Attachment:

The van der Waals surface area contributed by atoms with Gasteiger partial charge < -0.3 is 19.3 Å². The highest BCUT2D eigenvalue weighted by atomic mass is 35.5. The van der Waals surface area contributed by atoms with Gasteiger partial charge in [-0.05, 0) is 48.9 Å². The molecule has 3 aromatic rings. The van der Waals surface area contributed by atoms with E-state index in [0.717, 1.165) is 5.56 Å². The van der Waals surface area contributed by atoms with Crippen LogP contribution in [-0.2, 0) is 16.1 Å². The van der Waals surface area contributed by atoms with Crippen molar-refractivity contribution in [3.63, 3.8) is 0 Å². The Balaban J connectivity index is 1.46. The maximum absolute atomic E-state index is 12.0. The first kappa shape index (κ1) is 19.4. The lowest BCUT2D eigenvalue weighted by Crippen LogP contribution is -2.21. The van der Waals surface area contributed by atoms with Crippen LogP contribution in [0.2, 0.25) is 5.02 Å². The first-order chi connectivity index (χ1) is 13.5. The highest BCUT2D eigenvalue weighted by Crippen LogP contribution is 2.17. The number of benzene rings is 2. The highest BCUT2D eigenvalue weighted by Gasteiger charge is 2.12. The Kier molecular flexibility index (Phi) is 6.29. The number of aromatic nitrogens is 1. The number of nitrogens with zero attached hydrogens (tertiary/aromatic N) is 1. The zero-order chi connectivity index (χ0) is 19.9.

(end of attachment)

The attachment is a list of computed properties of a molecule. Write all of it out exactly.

The van der Waals surface area contributed by atoms with Gasteiger partial charge < -0.3 is 19.3 Å². The highest BCUT2D eigenvalue weighted by atomic mass is 35.5. The van der Waals surface area contributed by atoms with Gasteiger partial charge in [-0.05, 0) is 48.9 Å². The molecule has 3 aromatic rings. The van der Waals surface area contributed by atoms with E-state index in [0.717, 1.165) is 5.56 Å². The van der Waals surface area contributed by atoms with Crippen LogP contribution in [-0.2, 0) is 16.1 Å². The van der Waals surface area contributed by atoms with Crippen molar-refractivity contribution in [3.63, 3.8) is 0 Å². The Balaban J connectivity index is 1.46. The maximum absolute atomic E-state index is 12.0. The first kappa shape index (κ1) is 19.4. The lowest BCUT2D eigenvalue weighted by Crippen LogP contribution is -2.21. The van der Waals surface area contributed by atoms with Crippen LogP contribution in [0.2, 0.25) is 5.02 Å². The first-order chi connectivity index (χ1) is 13.5. The highest BCUT2D eigenvalue weighted by Crippen LogP contribution is 2.17. The number of benzene rings is 2. The highest BCUT2D eigenvalue weighted by Gasteiger charge is 2.12. The Kier molecular flexibility index (Phi) is 6.29. The number of aromatic nitrogens is 1. The number of nitrogens with zero attached hydrogens (tertiary/aromatic N) is 1. The zero-order chi connectivity index (χ0) is 19.9.